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Untold Stories

The Totality of True Propositions (Before)

ArchivedHappened in March 2016
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San José

Julien Prévieux’s library on view is a bookcase holding numerous books on historically outmoded subjects that are nowadays obsolete. This library resulting from gathering in public and private library collections brings together books, manuals and handbooks, whose ideas have not survived the inexorable passage of time.


Vivian Sky Rehberg for Frieze Magazine

In 2012, the French artist Julien Prévieux was working an average of eleven hours, 29 minutes and 15 seconds per day. We know this because his fellow artist, Martin Le Chevallier, conducted a month-long experiment in which he asked Prévieux to record his ‘non-artistic time’, his ‘low-intensity artistic time’, his ‘creative time’ and his ‘creative peaks’ in a specially designed, fold-out notebook. Le Chevallier then displayed Prévieux’s four-colour Bic pen (used to tick the boxes) and the charted results on a trestle-table installation as 11h29’15”, mesure du temps de travail d’un artiste (11h29’15” Measure of an Artist’s Working Hours, 2012).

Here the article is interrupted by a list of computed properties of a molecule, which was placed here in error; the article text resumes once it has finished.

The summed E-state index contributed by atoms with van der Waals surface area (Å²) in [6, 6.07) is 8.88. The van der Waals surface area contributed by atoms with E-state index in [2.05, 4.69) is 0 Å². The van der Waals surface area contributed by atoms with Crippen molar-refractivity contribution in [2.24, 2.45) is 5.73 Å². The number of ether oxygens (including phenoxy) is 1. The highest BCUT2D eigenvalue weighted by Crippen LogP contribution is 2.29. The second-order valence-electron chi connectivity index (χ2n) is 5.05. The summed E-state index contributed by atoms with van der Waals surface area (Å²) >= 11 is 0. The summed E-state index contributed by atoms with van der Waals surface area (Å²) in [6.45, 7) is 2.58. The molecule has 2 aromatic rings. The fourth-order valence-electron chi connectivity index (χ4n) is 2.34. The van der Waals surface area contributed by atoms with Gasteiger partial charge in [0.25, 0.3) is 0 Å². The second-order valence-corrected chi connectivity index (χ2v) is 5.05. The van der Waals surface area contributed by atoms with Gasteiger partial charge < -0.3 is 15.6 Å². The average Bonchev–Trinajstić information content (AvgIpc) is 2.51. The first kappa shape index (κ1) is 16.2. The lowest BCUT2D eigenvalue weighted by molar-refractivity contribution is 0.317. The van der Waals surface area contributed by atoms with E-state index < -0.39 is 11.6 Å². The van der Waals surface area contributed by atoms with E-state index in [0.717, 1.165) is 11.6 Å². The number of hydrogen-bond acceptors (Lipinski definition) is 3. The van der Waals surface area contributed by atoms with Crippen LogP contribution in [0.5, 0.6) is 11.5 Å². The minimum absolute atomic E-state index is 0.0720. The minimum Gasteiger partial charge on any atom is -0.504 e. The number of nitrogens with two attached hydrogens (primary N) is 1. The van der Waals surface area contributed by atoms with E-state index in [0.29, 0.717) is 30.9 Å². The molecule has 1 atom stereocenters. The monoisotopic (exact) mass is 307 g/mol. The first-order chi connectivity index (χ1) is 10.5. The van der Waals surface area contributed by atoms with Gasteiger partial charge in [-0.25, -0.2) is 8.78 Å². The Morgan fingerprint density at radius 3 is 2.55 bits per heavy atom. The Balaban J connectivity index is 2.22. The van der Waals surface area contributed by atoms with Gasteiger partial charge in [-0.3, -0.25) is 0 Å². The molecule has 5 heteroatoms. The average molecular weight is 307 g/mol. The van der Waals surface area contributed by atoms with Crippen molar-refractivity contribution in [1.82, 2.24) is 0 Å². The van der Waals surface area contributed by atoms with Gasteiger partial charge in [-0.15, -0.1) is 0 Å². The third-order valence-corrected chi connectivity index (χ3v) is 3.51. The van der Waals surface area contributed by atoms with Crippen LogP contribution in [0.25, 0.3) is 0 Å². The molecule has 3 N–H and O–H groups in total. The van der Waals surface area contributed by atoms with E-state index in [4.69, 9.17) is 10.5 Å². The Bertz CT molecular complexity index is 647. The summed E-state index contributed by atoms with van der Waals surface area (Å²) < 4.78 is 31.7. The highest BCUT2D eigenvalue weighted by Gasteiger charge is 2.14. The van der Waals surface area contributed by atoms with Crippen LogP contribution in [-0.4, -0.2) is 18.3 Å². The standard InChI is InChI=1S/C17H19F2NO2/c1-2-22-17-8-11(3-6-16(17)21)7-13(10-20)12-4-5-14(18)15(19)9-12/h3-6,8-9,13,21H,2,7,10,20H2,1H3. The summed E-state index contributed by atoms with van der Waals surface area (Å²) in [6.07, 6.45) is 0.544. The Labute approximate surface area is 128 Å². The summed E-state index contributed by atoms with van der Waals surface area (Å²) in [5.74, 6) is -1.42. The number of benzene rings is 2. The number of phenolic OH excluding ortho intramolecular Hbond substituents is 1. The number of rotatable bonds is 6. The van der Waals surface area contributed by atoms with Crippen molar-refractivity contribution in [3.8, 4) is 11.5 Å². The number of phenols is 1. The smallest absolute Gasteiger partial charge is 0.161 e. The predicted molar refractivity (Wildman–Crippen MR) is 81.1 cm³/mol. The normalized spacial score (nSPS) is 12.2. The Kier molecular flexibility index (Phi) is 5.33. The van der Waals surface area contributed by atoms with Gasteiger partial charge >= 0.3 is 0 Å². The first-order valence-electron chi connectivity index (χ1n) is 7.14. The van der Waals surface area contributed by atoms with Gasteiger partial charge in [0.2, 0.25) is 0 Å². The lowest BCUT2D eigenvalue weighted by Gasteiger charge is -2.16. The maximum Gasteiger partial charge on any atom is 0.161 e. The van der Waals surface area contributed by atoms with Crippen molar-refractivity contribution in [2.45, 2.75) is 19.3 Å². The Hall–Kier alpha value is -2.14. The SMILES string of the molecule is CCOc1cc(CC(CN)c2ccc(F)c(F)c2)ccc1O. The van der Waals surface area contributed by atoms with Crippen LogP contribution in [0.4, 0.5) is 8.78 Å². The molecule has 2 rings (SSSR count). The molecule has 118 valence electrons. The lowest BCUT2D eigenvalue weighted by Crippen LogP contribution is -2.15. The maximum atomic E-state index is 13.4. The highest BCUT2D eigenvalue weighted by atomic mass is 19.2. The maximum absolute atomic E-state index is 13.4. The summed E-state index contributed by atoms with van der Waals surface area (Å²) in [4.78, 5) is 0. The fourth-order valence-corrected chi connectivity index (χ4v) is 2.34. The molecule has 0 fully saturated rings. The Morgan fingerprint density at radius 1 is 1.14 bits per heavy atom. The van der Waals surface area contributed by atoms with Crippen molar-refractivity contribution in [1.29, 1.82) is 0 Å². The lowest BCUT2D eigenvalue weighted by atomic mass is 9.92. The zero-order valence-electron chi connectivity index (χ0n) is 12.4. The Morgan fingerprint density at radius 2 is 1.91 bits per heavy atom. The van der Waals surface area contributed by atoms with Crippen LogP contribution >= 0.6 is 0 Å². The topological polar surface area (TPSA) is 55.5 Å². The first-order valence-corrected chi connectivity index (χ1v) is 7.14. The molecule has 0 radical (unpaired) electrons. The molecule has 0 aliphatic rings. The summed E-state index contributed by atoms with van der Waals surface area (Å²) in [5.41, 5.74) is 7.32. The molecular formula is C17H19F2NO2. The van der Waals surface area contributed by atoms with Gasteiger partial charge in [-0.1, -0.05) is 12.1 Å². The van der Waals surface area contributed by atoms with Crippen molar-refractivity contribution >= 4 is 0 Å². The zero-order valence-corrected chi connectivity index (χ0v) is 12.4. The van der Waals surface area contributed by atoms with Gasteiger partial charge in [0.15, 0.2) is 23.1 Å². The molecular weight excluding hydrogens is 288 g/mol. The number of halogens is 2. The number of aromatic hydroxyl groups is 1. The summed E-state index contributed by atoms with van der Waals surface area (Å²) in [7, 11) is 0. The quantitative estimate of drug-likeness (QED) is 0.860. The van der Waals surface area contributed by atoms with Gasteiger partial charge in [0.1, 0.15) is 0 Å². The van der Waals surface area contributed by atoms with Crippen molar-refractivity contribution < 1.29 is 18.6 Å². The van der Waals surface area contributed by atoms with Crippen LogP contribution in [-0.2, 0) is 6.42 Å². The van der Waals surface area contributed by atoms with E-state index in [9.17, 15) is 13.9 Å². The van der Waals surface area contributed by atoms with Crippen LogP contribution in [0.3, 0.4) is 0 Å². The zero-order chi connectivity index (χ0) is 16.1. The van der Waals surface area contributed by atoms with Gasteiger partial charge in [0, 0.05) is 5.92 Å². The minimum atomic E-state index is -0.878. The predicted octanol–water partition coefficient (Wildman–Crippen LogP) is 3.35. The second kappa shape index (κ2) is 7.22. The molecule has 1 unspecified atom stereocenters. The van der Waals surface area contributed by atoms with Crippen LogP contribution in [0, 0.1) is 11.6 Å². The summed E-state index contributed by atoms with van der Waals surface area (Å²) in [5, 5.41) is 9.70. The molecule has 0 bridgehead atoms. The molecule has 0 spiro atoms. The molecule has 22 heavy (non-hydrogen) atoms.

While it might seem strange to begin a text about Prévieux by mentioning another artist, there’s too much sweet irony in Le Chevallier’s work to ignore. Prévieux, who deservedly won the Prix Marcel Duchamp in 2014, is probably best known for one of his earliest projects, Lettres de non-motivation (Letters of Non-Application, 2000–07). This archive, which was published as a book in 2007, contains scores of covering letters Prévieux wrote in response to listings for management, manufacturing, sales and other jobs for which he had no, or dubious, qualifications and no real interest. In some of the Lettres de non-motivation, he outright refuses a job offer before it has even been made; in others, he explicitly critiques everything from the tone of the advert to company policy. In one of my favourites, and one that sets the tongue firmly in the cheek, Prévieux reproaches a company for seeking to hire a ‘glass cutter’: ‘Times have changed, Sir! You must absolutely update yourselves and propose jobs that correspond to the present […] We live in a post-industrial society, sawing can wait, but financial and leisure products or semi-conductors can’t […] You are impeding innovation so I must refuse this retrograde job your company is offering.’